The Droid Turbo 2 was unveiled today with significantly less fanfare than the iPhone 6S. But the demure-looking Droid has a stellar secret: its screen is shatterproof.
Not shatter-resistant or flexible, but shatterproof.
That may not seem like that big of a deal, but if you're ever shattered your screen (and there's a huge chance you have), you've probably spent around $130 on its repair. And, in addition to the cost of replacing the screen, most opt for insurance or AppleCare, which means shelling out a deductible or waiting for a refurbished replacement phone. Gone to one of those repair kiosks in the mall? They don't perform repairs in an ESD-proof room or use original parts, which means six months down the road you could be looking at a dead phone with a voided warranty. So while the smartphone industry loves cracked screens, the general public absolutely doesn't.
The $129 mistake.
The Droid Turbo 2's Moto ShatterShield is the world's first shatterproof display. It works through five separate shock-absorbent layers that help to maintain structural integrity. Interestingly enough, not one of those five layers is glass. Because glass breaks.
The Droid Turbo 2's five shock-absorbent layers.
Layer one is a hard plastic with a coating that detracts abrasions and dents. No word yet if it has an oil desiccating topcoat. Layer two is a flexible shatterproof transparent interior lens. The third layer is also flexible, but this is the touch layer that includes both the main touch layer and another backup layer in case the first is damaged from impact. Then comes another flexible thin display meant to absorb more shock while providing AMOLED picture quality.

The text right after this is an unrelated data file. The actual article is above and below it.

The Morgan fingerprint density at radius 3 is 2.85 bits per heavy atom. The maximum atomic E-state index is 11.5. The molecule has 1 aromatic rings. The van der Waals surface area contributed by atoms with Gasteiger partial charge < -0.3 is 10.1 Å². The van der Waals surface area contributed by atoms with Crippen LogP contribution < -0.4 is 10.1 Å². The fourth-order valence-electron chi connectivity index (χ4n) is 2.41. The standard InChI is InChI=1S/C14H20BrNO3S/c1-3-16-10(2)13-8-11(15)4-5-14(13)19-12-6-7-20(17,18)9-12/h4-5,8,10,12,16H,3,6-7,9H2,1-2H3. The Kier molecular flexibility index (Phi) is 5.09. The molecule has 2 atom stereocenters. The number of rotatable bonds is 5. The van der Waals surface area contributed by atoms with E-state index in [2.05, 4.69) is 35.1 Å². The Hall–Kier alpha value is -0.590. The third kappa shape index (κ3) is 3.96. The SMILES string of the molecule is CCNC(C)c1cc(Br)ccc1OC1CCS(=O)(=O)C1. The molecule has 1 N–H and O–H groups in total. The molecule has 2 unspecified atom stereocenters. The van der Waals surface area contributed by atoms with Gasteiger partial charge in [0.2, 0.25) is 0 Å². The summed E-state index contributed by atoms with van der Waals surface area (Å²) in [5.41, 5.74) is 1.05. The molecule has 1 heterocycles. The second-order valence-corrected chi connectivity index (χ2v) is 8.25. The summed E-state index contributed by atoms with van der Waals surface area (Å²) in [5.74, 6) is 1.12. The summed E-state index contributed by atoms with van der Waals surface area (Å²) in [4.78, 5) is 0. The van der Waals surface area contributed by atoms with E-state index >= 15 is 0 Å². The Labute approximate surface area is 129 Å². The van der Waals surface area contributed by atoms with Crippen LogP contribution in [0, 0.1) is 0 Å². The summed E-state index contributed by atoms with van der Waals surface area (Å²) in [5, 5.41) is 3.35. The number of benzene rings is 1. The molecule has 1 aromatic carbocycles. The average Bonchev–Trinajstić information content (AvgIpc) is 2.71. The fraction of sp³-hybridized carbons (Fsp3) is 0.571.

Most screens sit directly on top of the innards of the phone; the Droid Turbo 2 does not. The final layer is an aluminum chassis that keeps the screen components separate from the remainder of the phone.
In addition to this, the case is water-repellent and Motorola offers a 4-year warranty against shattering (within reason; obviously, if you drive your car over it, the phone may be crushed).
Anyone familiar with the massiveness of Otterboxes knows that protecting your phone means adding more bulk, which negates the point of having ever thinner phones. The Droid Turbo 2 is the first sign that smartphone companies are finally listening to their customers and acknowledging design weaknesses. But at $642, it's still a steep price to pay to ensure dropping your phone doesn't set you back a hundred bucks.
Clearly this technology will soon make its way through the mobile and consumer product industries, which then begs the question: where can we find it? Unfortunately, we won't see it any time soon from the Motorola/Google IP group since they will want to keep this technology proprietary (to remain ahead of Apple, though we suspect Apple won't be far behind with their latest patent). Engineers and makers alike may want to take notice that durability may become the next phase of design innovation, especially when the smartphone industry may be hitting its peak of new and useful features.